We Are Slaves’! …Sierra Leoneans In Iraq Cry
WRITTEN BY SAHR DIXON & FODAY FOFANA
SATURDAY, 12 JUNE 2010
Yandi Paul Turay, 41, a Sierra Leonean who was working with the company Serba International Security runs by British nationals, died on April 14, 2010 after a very short illness. Eventually, he was reported to have collapsed in the security tower where he was serving as a PKM Gunner. Reports say he died at the pains of his 11-hour daily duty, malaria and daily exposure to desert winds. According to a co-worker Ahmed Turay, an ex-military officer like the deceased, the corpse was transferred to another camp – Green Camp- from where his death was announced.
The corpse was flown to Freetown after pressure from co-workers; all ex-military officers from the Sierra Leone army. One Bockari who travelled with the corpse was coaxed into telling the company’s side of the story – the reason why a cousin of the deceased, Alhassan, refused to accompany the corpse.
Ahmed disclosed that he threatened to resign if he was not allowed to accompany the corpse as he supposes to be responsible for accompanying the sick and knows how he died.
“My argument was that the company was treating us as slaves, with very poor medical facilities which led to the death of our colleague. The site leader, Anthony Courtney, a US national requested my passport after which he booked my air ticket but refused to give me my certificate for the course I had attended in Sierra Leone and Iraq and, of course, for the money they owed me. I insisted that I will not travel without these two things,” Ahmed explained, adding that “John Stewart, the recruiting Manager, met us at the Baghdad Airport and demanded my letter of authorization which I produced and asked whether I had a copy of it, I told him I do not have a copy. He then tore the original into pieces and threatened to hand me as an illegal alien to the Iraqi police.”
“Unbeknown to me Stewart hadn’t paid for my luggage”, Ahmed said, “I boarded the flight and on arrival at Dubai I was asked to pay for my luggage. Not having a dime on me, I left my luggage behind with Kenya Airways with no right to claim”.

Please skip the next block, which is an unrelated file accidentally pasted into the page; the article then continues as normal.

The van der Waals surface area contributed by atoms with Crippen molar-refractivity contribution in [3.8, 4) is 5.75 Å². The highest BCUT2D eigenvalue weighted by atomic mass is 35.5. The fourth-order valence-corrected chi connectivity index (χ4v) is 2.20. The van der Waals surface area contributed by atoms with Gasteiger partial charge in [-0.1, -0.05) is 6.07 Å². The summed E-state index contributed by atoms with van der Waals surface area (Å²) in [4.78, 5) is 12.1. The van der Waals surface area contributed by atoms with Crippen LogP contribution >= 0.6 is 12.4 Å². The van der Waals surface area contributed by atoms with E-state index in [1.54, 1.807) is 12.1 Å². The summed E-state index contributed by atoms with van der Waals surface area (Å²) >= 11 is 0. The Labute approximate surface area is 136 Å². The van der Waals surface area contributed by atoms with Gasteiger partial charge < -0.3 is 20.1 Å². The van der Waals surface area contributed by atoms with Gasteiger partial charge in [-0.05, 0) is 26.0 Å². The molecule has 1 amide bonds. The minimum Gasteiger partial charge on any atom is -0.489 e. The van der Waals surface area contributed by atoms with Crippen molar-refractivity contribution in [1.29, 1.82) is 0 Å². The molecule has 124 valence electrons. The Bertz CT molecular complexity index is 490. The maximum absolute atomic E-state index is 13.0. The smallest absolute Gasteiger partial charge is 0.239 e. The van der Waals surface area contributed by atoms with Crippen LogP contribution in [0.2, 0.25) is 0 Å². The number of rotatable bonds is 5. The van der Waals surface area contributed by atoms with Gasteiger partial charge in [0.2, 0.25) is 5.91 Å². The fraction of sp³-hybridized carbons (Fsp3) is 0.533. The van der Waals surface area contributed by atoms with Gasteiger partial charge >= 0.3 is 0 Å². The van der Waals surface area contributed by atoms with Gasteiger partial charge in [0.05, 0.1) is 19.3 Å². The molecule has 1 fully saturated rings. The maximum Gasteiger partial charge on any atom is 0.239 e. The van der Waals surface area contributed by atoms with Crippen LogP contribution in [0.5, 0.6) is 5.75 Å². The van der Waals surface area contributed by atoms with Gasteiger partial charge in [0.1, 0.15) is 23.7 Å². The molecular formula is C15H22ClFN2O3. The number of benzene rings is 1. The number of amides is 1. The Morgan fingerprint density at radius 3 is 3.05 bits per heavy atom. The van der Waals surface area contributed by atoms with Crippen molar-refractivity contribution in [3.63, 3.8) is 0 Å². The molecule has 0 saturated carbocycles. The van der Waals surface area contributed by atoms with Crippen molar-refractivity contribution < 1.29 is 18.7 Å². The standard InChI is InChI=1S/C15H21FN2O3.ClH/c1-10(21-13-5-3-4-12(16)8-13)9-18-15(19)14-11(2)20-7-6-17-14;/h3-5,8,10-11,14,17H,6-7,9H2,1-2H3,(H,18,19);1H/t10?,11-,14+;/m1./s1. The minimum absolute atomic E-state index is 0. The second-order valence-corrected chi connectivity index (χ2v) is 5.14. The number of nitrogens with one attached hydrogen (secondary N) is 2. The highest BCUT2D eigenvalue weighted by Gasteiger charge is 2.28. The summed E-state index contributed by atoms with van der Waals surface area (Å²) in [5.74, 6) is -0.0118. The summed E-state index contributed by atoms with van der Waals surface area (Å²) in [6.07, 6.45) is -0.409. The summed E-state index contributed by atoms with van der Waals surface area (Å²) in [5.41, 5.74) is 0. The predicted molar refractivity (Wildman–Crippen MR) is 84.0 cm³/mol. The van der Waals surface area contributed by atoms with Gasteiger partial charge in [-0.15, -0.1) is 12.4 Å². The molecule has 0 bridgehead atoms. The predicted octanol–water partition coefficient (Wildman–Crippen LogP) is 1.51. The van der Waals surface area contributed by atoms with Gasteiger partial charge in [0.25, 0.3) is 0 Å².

“On arrival, I went to the Labour Ministry. While the Deputy Minister, Moijueh Kaikai, appeared to defend our tormentors; the Minister, Minkailu Mansaray summoned the local company representative, Dave, immediately to find out what went wrong but till now my problems remained unsolved,” he told The Exclusive.
Capt. Rtd. Milton Sam Bangura who led the bulk of men (344) from Sierra Leone on December 22, 2009, spoke of his bad experience.
“We were subcontracted to Torres solutions Enterprise by SABRE. After 2 weeks crash military training I was appointed Training Manager for the company. I was deployed to the Tactical Operational Center as Communications Officer,” the Rtd. Capt. narrated, stressing that “before our arrival, myself and Abubakarr Baryoh were tied up and tortured by America security men who injected us with something and till date we are not our normal selves. Since we were forcefully flown to Sierra Leone without my monthly salary, we do not have insurance or benefits according to the contract,” he explained.
Sgt – Rtd. Mohamed Sesay told The Exclusive that they were not deported because they who arrived recently in Sierra Leone unanimously agreed to demand from the company medical facilities, insurance policies, good food, salary increase,” having promised us that after 3 months they would raise our salaries.”
“But after the 3 months the US Army, concerned that our monthly pay of $250 is so small we could be bought over by the enemy, piled pressure on the company to pay the agreed increase, but the latter refused without any explanation. Our Uganda brothers who are getting $1000 like the Napalese or Indians make mockery of us; asking whether our government does not know international labour law.”
This provoked a drop in morale among the men to the point that a revolt was feared, after which a disciplinary committee headed by Rtd. Sgt. Mohamed Sesay was set up.
“Between January and February, back home in Freetown, our families were chased out and humiliated at the banks, where most times our salaries are not transferred. In an investigation, we were told that our monies had been transferred to a company in Freetown. A delegation from the Ministry – Mohamed Mansaray, younger brother of the minister and Abdul Sesay (Pessima) came to Iraq and ordered us to change our accounts from Standard Chartered to the Sierra Leone Commercial Bank. But we refused, suspecting a fraud,” he explained.
They were finally paid and their services terminated after the protest latter. “The SABRE International Ltd, the British Country Director met us and said they can’t honour our request because Sierra Leone government receives $1000 per guard… But government is not listening to us but rather tarnishing our image and character,” Mohamed Sesay (M.T.L) pointed out.